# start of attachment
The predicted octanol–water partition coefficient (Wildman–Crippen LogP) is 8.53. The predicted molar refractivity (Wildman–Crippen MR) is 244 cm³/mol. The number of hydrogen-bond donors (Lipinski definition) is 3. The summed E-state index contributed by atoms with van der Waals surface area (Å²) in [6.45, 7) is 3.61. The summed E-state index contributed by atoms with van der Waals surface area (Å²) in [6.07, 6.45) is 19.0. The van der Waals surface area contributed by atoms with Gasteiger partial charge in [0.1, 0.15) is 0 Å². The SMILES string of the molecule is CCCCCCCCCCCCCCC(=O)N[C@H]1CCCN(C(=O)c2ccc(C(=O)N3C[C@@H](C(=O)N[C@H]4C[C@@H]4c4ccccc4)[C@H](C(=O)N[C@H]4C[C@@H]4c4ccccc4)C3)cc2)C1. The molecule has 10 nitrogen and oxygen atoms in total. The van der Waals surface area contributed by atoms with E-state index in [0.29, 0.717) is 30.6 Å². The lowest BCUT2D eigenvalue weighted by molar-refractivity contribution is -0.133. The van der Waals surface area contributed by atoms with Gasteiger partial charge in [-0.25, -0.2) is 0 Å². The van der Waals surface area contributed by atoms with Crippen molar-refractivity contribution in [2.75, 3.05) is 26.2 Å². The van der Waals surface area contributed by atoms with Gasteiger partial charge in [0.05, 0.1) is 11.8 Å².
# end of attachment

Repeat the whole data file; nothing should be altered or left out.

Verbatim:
The predicted octanol–water partition coefficient (Wildman–Crippen LogP) is 8.53. The predicted molar refractivity (Wildman–Crippen MR) is 244 cm³/mol. The number of hydrogen-bond donors (Lipinski definition) is 3. The summed E-state index contributed by atoms with van der Waals surface area (Å²) in [6.45, 7) is 3.61. The summed E-state index contributed by atoms with van der Waals surface area (Å²) in [6.07, 6.45) is 19.0. The van der Waals surface area contributed by atoms with Gasteiger partial charge in [0.1, 0.15) is 0 Å². The SMILES string of the molecule is CCCCCCCCCCCCCCC(=O)N[C@H]1CCCN(C(=O)c2ccc(C(=O)N3C[C@@H](C(=O)N[C@H]4C[C@@H]4c4ccccc4)[C@H](C(=O)N[C@H]4C[C@@H]4c4ccccc4)C3)cc2)C1. The molecule has 10 nitrogen and oxygen atoms in total. The van der Waals surface area contributed by atoms with E-state index in [0.29, 0.717) is 30.6 Å². The lowest BCUT2D eigenvalue weighted by molar-refractivity contribution is -0.133. The van der Waals surface area contributed by atoms with Gasteiger partial charge in [-0.25, -0.2) is 0 Å². The van der Waals surface area contributed by atoms with Crippen molar-refractivity contribution in [2.75, 3.05) is 26.2 Å². The van der Waals surface area contributed by atoms with Gasteiger partial charge in [0.05, 0.1) is 11.8 Å².